Minister unveils comprehensive plan to build capacities of tertiary institutions

BY: Donald Ato Dapatem
Prof. Kwesi Yankah
Prof. Kwesi Yankah

The government has laid out a comprehensive plan to build the capacities of public tertiary institutions to enable them to absorb the large number of students under the free senior high school (SHS) programme who will be entering the institutions from 2020.

The Minister of State in charge of Tertiary Education, Prof. Kwesi Yankah, who made this known in Accra yesterday, said the government expected private tertiary institutions to take advantage of the large numbers to also increase their intake.

 Speaking at the National Forum on Process and Funding of Tertiary Students Education through the Scholarship Scheme in Accra, Prof. Yankah said over 145,000 pioneer students of the free SHS policy would pass out in 2020.

Previously, the average number of SHS students who passed out every year was 100,000, out of which 85 per cent of those who passed their examination entered public tertiary institutions, while 15 per cent enrolled in private universities.

The minister said using the expected increases in enrolment, the government had worked out projected enrolment figures in each tertiary institution for purposes of planning.  

The forum, organised by the Ghana Scholarship Secretariat, was on the theme: “Consolidating the Free SHS: Securing Alternative Funding for Tertiary Education”.

It was attended by heads of banking institutions, the top hierarchy of both private and public tertiary institutions, academicians, among others.

 Preparations

Detailing the preparations that had been made by the government, Prof. Yankah said they included the expansion of university infrastructure at a cost $150 million, completion of ongoing infrastructure in tertiary institutions at $212 million and expansion of 40 colleges of education currently transitioning to become campuses of universities.

Other initiatives, he said, were the completion of the process of converting polytechnics to technical universities and retooling them and the construction and improvement of emerging universities such as the University of Health and Allied Sciences and the University of Environment and Sustainable Development.

Providing further details, Prof. Yankah said the traditional universities would absorb 58.5 per cent of the students, the technical universities and polytechnics would admit 11.48 per cent, private universities and colleges, 14.88 per cent;

 public colleges of education, 10.10 per cent; private colleges of education, 1.17 per cent;  specialised institutions, 2.26 per cent;  public nursing training colleges, 1.43 per cent; private nursing training colleges, 0.21 per cent, and agricultural training colleges, 0.21 per cent.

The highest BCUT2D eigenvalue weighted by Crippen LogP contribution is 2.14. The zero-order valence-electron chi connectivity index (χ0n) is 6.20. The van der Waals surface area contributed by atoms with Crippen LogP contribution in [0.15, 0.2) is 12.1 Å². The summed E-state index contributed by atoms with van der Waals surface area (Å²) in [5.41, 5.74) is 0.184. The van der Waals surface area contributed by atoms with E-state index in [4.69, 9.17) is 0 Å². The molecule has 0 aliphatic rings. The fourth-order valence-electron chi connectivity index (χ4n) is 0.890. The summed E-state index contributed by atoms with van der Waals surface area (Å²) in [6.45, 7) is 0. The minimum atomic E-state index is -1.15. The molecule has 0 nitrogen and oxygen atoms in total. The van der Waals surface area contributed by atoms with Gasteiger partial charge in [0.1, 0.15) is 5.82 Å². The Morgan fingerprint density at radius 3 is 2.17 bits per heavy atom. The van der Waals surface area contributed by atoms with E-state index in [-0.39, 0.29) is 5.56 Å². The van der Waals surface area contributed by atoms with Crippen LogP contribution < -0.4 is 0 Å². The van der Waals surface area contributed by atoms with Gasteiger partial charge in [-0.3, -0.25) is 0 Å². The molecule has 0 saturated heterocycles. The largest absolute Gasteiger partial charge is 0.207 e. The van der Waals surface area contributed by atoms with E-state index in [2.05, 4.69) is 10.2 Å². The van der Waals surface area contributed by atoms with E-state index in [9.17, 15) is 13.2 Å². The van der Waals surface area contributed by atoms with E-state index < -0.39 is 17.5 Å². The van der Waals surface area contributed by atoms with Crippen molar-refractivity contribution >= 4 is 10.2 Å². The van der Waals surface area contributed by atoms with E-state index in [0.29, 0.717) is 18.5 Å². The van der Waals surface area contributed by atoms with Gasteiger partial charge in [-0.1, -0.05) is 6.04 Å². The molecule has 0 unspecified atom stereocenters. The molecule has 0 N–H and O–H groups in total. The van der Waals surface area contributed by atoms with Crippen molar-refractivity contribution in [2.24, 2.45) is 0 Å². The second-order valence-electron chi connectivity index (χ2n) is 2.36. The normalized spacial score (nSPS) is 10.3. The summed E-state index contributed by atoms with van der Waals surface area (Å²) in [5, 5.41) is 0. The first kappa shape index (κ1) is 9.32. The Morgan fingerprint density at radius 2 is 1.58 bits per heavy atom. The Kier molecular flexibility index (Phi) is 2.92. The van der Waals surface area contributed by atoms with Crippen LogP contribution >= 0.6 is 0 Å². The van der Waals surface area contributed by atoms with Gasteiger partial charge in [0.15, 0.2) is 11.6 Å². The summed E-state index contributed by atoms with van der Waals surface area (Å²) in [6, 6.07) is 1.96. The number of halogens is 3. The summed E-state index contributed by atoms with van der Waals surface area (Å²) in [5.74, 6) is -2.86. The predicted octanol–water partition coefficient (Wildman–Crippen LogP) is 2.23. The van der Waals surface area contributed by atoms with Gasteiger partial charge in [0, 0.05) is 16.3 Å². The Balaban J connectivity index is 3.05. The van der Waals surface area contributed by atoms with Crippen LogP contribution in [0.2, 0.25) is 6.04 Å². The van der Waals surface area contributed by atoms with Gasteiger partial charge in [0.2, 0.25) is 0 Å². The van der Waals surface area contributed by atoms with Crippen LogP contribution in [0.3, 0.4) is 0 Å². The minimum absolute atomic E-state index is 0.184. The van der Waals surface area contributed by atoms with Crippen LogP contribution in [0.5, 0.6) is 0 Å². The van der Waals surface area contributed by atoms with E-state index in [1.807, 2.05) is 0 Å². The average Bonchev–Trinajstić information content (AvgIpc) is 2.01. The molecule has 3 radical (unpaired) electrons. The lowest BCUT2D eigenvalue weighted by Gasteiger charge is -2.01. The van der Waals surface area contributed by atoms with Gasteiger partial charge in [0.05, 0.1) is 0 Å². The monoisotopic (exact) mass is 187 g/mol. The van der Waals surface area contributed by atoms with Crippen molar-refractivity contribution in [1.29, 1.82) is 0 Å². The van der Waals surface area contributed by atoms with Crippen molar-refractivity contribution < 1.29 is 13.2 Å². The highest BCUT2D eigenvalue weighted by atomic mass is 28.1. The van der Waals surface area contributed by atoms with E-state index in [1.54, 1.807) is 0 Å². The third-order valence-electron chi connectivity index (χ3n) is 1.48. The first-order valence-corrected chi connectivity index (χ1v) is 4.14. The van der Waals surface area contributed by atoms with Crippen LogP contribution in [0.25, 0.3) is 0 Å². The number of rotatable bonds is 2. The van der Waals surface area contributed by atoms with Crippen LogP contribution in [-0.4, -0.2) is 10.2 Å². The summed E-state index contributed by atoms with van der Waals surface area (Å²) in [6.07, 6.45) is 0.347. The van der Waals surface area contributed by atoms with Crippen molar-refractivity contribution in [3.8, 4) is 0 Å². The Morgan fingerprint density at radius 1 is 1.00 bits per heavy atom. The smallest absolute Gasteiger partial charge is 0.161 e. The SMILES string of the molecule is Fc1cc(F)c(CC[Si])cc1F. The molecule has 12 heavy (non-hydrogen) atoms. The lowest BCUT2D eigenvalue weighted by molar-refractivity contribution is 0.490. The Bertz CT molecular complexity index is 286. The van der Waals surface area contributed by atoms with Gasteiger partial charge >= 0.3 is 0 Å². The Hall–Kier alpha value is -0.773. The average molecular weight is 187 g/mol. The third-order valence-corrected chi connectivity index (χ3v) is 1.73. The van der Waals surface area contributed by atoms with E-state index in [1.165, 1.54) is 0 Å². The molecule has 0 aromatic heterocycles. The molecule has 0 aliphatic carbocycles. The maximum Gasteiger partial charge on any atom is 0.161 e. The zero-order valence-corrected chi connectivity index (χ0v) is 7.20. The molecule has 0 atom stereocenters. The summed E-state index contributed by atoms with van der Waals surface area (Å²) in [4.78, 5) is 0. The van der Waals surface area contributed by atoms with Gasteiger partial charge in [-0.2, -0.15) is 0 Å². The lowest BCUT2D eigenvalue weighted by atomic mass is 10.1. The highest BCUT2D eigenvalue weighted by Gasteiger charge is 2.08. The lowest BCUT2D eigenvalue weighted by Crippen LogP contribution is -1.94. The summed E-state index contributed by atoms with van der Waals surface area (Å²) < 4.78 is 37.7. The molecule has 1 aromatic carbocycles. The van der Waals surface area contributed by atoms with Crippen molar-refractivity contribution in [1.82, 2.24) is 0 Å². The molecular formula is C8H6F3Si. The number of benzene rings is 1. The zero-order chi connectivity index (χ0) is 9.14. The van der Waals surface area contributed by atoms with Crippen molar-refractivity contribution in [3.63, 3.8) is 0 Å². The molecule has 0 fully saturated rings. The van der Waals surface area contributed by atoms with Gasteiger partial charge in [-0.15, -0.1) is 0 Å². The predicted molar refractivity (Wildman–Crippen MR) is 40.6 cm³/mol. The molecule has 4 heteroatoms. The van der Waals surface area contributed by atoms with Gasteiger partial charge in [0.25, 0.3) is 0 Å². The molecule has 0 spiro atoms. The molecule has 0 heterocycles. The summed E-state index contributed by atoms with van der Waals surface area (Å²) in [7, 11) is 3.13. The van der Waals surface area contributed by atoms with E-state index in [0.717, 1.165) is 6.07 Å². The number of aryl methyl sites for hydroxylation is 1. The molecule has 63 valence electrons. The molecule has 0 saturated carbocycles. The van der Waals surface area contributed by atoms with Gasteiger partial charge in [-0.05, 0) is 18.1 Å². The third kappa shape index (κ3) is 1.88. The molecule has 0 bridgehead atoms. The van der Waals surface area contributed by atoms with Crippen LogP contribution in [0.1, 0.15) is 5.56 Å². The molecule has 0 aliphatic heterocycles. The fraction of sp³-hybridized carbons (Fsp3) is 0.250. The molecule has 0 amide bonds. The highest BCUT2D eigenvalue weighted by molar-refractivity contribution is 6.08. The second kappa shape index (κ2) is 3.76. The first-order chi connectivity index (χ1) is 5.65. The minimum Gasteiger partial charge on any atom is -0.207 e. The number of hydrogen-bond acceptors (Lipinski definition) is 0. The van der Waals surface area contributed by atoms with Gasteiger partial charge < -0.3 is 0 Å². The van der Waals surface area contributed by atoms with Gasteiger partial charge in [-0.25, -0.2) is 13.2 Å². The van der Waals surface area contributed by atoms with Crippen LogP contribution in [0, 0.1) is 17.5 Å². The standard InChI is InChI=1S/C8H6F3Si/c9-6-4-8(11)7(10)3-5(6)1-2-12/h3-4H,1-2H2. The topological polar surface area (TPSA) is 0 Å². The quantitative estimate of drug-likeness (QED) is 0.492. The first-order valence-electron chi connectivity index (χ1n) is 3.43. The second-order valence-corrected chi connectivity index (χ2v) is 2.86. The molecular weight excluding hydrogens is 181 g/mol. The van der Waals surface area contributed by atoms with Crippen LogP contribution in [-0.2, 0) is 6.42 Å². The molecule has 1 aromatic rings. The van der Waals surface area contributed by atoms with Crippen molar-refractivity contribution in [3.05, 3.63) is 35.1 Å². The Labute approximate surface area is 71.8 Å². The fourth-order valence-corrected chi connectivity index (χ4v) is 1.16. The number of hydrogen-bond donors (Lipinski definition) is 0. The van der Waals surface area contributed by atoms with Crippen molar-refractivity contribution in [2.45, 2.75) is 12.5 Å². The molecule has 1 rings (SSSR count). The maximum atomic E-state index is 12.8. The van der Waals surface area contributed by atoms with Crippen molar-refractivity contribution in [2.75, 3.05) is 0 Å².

Human resource

 Prof. Yankah stated that the expected influx would also have implications for human resource because the expansion would create challenges for acceptable student-lecturer ratios and would require a considerable increase in faculty numbers to ensure that quality was not sacrificed for sheer student numbers.

He said the government waived the 25 per cent corporate tax on private universities to bring relief to them, help them build their human resource capacity and enable them to set up support schemes, including scholarships, for students.

The minister said President Nana Addo Dankwa Akufo-Addo believed that equitable access to higher education was a critical stepping stone to accessing tertiary education, hence the bold decision to implement the free SHS policy.

He reiterated the call on parents and guardians whose children and wards were benefitting from the free SHS policy not to be complacent but save what they would have expended on the children, so that they would use it to cater for them when they entered tertiary institutions.

Registrar

The Registrar of the Scholarship Secretariat, Mr Kingsley Agyemang, announced that President Akufo-Addo had carved a new scholarship line called local tertiary scholarship that would cater for the academic facility user fees of Ghanaian applicants in both public and private tertiary institutions.

He disclosed that an initial amount of about GH¢30 million had been earmarked for that during the next academic year, adding that to ensure that “this noble move satisfied the requirements of transparency, accessibility and all-inclusiveness, its activities will be decentralised”.  

President Akufo-Addo, at the 34th National Farmers Day held in Tamale in the Northern Region last Friday, announced that the government would offer a scholarship package for the children of farmers and fishermen to pursue higher education, ranging from first degree to PhD in any agricultural subject of their choice to the tune of GH¢1,000,000.

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